Member manors

Member manors

Plungė Manor. Duke Mykolas Oginskis Mansion

Manager – The Samogitian Art Museum

Dvaro adresas: Parko g. 3A, Plungė, LT-90113

The Samogitian Art Museum (Žemaičiai Art Museum)

As from 1994, Duke Mykolas Oginskis (Michał Ogiński) Palace houses the Samogitian Art Museum which collects and exhibits museum valuables reflecting cultural and historical diversity of the Samogitian region as well as preserves and cherishes the traditions of Mykolas Oginskis’ Manor. Expositions invite visitors to learn about the pieces of the 20th-21st century professional fine arts which were donated to the museum by the Samogitian artists living in Lithuania and abroad.

Every four years, the museum arranges a World Samogitians’ Art Exhibition.

Annually, an international Mykolas Oginskis festival of classical music is held as an integral part of the Samogitian musical culture.

The scientific library of the museum stores personal libraries of historian Zenonas Ivinskis (1908–1971) and ethnography expert and educator Eleonora Ravickienė (1916–2004) as well as the archives of physicist, ethnography expert and professor Ignas Končius (1886–1975), philosopher, journalist and translator Pranas Mantvydas (1894–1960) and Eleonora Ravickienė.

Duke M. M. Oginskis’ Manor in Plungė

Plungė Manor homestead occupies 58.3 ha of the park area. There are ten monumental buildings which survived. The homestead was arranged around the neo-renaissance palace with two officines (servants’ houses) and a neo-gothic stud farm.

Even though the governors of Plungė Manor kept changing as from the 16th century, this estate remained an important residence of aristocrats, clergymen and talented creators of culture and artists until the early 20th century. In 1806, Plungė and the entire estate were sold to count Platon Zubov. In 1873,the Zubov family sold the manor to duke Mykolas Oginskis. The duke built the present-day manor in the northern part of the park. The manor was designed by a German architect Karl Lorenz. The palace was solemnly blessed in 1879. The central building was built in a neo-renaissance style which was in fashion at the time. From then on Plungė Manor has had its golden age.

Maria and Mykolas Oginskis

Continuing musical traditions of the Oginskis family, the duke established an orchestra school in the manor where painter and composer Mikalojus Konstantinas Čiurlionis studied.

M. K. Čiurlionis (1875–1911)

Duke Mykolas Oginskis’ Palace is one of the most beautiful architectural monuments of the 19thcentury Lithuania. It is particularlyexceptional because of sculptures of the antique style which decorate the roof of the palace.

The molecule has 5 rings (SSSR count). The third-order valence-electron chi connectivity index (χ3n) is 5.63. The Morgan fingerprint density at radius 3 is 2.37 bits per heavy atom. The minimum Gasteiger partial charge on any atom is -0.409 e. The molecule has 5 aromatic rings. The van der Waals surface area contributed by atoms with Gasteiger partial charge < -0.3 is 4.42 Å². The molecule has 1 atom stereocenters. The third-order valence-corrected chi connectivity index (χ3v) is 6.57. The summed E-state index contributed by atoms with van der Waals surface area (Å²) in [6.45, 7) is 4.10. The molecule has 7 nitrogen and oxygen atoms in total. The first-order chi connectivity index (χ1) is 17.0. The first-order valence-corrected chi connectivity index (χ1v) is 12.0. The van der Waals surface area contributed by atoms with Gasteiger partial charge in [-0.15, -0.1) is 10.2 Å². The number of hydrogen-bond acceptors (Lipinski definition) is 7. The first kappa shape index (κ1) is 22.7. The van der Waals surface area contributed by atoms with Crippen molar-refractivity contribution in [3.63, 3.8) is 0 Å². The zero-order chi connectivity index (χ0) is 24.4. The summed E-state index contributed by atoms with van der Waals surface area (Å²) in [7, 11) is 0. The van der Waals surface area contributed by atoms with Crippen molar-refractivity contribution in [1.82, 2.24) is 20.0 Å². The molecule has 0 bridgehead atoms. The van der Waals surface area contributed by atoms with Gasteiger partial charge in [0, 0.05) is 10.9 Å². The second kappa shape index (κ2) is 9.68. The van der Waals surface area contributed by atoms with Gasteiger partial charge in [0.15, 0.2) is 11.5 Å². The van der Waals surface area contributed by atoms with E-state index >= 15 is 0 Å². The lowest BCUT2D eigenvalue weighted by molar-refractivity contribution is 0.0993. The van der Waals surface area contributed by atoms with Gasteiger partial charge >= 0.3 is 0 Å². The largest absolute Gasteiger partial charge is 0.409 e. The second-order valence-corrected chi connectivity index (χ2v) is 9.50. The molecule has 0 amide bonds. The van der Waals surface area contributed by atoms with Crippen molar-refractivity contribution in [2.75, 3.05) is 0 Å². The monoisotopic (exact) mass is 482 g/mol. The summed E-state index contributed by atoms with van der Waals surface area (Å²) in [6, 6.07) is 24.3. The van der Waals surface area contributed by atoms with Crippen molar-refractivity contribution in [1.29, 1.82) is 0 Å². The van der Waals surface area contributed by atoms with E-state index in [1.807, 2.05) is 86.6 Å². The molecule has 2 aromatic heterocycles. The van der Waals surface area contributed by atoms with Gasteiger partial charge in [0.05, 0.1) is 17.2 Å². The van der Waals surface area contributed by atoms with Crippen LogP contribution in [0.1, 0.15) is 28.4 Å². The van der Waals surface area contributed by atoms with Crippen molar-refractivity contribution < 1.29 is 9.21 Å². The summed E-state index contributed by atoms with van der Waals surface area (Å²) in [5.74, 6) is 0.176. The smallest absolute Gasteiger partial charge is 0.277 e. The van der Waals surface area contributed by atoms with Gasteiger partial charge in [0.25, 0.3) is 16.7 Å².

In the period of 2012–2015, the interior of the palace was restored with the support of the EU structural funds.

Officines (Servants' Houses) 

The western (left side) officine was used as a guest house during the Oginskis period. Nursemaids-nuns also used to live there. They worked in the orphanage which was supported by the Oginskis family. In 1883, a two-year Lithuanian school was opened, and the year 1903 saw the opening of Ms M. Oginskienė’s daraktoriai (village teachers) school. Next to this building, on the lawn, there was a large insulated conservatory and the Oginskis family chapel.
The eastern (right side) officine was intended for the administration of the manor. This is where an accountant worked. There was also a kitchen in this building.

Stud Farm

It is a neo-gothic style building in which different breeds of horses were raised and, in particular, the Little Samogitian Horse (Žemaitukas) breed was fostered. The chief stableman took care of horses along with his two assistants. There was a coach-house and a drill-hall here, too.
During the period of Lithuania’s independence, there was an agricultural school in the manor which renewed the stud farm and raised Žemaitukas horses.
Today, the former stud farm is used to organise annual international Mykolas Oginskis’ classical music festivals.

The Park

A mixed-type 18-19thcentury park was set up instead of the Samogitian sacred forest – Žemaičių alkas (Samogitian pagan shrine). Since 1986, the park has been a protected natural monument of national significance.

The pride of the park is one of the oldest and biggest oaks in Lithuania – Perkūnas (Thunderer) Oak, also the Crying Linden which is wrapped in legends, and the Five-Trunk Ash. By order of duke M. Oginskis, seven cascade ponds were excavated which were connected by stone bridges-canals. The park has an extraordinary landscape as it is traversed by the Babrungas River.

Photography by A. Čapkauskas
Photography by A. Beresnevičius

Photography by J. Motužienė
Photography by J. Motužienė
Photography by J. Motužienė
Photography by J. Motužienė

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